How far back could I, or should I, go to give you a complete picture of why we, “The Venezuelans,” are stumbling through such horrifying times today?
Today, it’s #58DaysOfProtest, #SOSVenezuela. This is how we communicate: through Twitter, Zello, Instagram, Facebook and many new tv.nets that have risen due to complete a media blackout where many journalists have been expelled, detained, bruised and silenced.
In these times, more so than ever before, the international community is more than lightly aware of the brutal repression and violation of human rights that shadow our country. Now many world leaders have publicly stated their disapproval; and what’s more, those who’ve kept silent are unveiled as “the plugged ones.”
Understanding that under Article 68, the Venezuelan Constitution shelters those who exercise the right to passive protests, participating is more than a right—it is a duty. Protests have escalated and spread amongst Venezuelans all over the country, resulting in thousands of students, political leaders, congressmen, mayors and just plain civilians being incarcerated, threatened, persecuted, tortured and detained every day and every night. Unmitigated government repression for protesting peacefully; for taking pictures or filming; for taking care of the wounded; or even for just holding a banner, has been the response from the government since early this year.
Only last year Venezuela had more than 24,000 crime related deaths, 91% of which had no case opened or even originated a detention. It would seem unnecessary to explain that insecurity and violence are unbearable living conditions for all: a total state of anarchy where these unthinkable levels of impunity grant criminals an effortless path for destruction and terror.
For the first time, Venezuela has been in the front pages of many respectable journals around the world and top news in most of the international media, which now has a clearer view of what really happens in our country. Ironically enough, a much more accurate view is presented to the outside than to those who actively live the unsettling reality: #IAmYourVoiceVenezuela.
The precarious economic situation generated by the regime has spiraled out of control. Venezuela ranks as 175th in the International Economic Freedom Index, only above North Korea, Cuba and Zimbabwe. Venezuela, the country with the largest oil reserve in the world, is today importing gasoline; productivity has entirely vanished, rending the country completely dependent on imports, in turn resulting in severe shortages of basic commodities.
For those inside, the day-to-day of all Venezuelans does not need to be read or heard through any journalist. They suffer great hardship to find the most basic needs—long lines, eternal hours of waiting, leaving almost empty handed and praying for a strike of luck to get home unharmed or alive.
This is a country where the only fridges that are filled are those in the morgues.
This social movement, lead by the students, is something neither the opposition nor the government expected to endure the way it has. The first two deaths that occurred on February 12th, citizens murdered while peacefully protesting, has risen to almost forty similar deaths. And contrary to what the repressors expected—fear and passivity, every fallen one added to the list has provided yet another reason to multiply the strength, courage and resistance of the movement. The government, on the other hand, still increases the merciless repression using their armed paramilitary groups against visibly unarmed civilians.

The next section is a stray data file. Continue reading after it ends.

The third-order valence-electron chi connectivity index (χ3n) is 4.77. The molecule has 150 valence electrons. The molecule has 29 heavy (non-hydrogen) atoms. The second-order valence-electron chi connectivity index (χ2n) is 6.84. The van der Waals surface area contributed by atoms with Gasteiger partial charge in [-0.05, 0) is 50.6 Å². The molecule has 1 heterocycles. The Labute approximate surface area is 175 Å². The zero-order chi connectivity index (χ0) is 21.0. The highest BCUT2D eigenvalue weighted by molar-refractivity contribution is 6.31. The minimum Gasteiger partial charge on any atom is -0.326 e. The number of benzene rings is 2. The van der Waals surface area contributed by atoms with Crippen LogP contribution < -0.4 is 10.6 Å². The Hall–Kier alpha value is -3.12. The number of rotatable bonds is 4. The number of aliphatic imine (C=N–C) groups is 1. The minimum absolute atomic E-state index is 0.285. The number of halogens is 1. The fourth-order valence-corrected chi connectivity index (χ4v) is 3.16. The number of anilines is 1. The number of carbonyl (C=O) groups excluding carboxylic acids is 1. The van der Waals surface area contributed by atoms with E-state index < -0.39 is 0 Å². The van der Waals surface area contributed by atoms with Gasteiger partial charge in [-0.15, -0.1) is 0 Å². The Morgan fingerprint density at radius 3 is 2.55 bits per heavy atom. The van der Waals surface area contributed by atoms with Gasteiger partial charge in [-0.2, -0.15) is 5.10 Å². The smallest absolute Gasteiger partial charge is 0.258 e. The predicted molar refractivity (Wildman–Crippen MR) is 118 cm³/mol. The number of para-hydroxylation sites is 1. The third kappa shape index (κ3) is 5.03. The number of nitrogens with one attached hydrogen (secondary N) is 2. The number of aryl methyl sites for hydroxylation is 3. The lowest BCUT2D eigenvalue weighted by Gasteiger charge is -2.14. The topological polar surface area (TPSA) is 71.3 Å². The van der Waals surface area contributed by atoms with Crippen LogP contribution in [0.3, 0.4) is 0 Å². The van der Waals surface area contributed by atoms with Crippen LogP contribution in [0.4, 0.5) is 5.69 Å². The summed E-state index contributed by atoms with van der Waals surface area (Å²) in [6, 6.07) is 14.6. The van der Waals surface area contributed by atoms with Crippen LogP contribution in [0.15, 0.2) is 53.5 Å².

The most creative ways of protests and resistance have blossomed; it is truly stunning how much can be done with so little when all else is lost. One banner stated, “I have lost so much that I have even lost fear.”
Inscribe this image into your mind: these young men and women, covered with handmade gas masks, Maalox on their faces, grabbing tear gas bombs to throw them out of the way of their loved ones, building barricades to defend themselves and running to hide from the government armed guards (called robocops by some). This is a picture that should only move you to a standing ovation, using your hands to clap instead of to cover your gaping mouth.
In a country where Institutions are used as tentacles; where The Constitution is interpreted and bent toward the government’s avail; the Judiciary is ordered upon; the Public Defendant, the Prosecutor General and the President of the Electoral Council are open militants of the government’s party (PSUV); the National Electoral Council is shamelessly manipulated; the National Assembly is ruled by an active member of the armed forces and the PSUV; where opposition congressmen and congresswomen are silenced while speaking; the youth today see no future and have come out to say, “We want this no more.”
With Chavez, and now his appointee, Maduro, Venezuelans have slowly and carelessly lost their sovereignty. Cubans have taken over the military, the notary’s offices, the medical system, the identification office, the schools’ texts and teachers, and, basically, the decision-making capacity of our government.
I know you won’t believe this, but in all government offices and buildings there is a Cuban flag raised right next to the Venezuelan.
It is a dreadful conclusion to openly say that the Venezuelan regime, which stands on a fictitious democratic platform of excessive elections and clumsy diplomacy, is no more than the template used in the Cuban model, perfected for 50 years already—a barbarous Dictatorship.
Today, we stand next to those brave and courageous students; we stand with them, for them, and for the good of our Venezuela.
Beatriz Olavarria is an activist and recipient of The United States Congressional Medal of Merit and The Certificate of Congressional Recognition.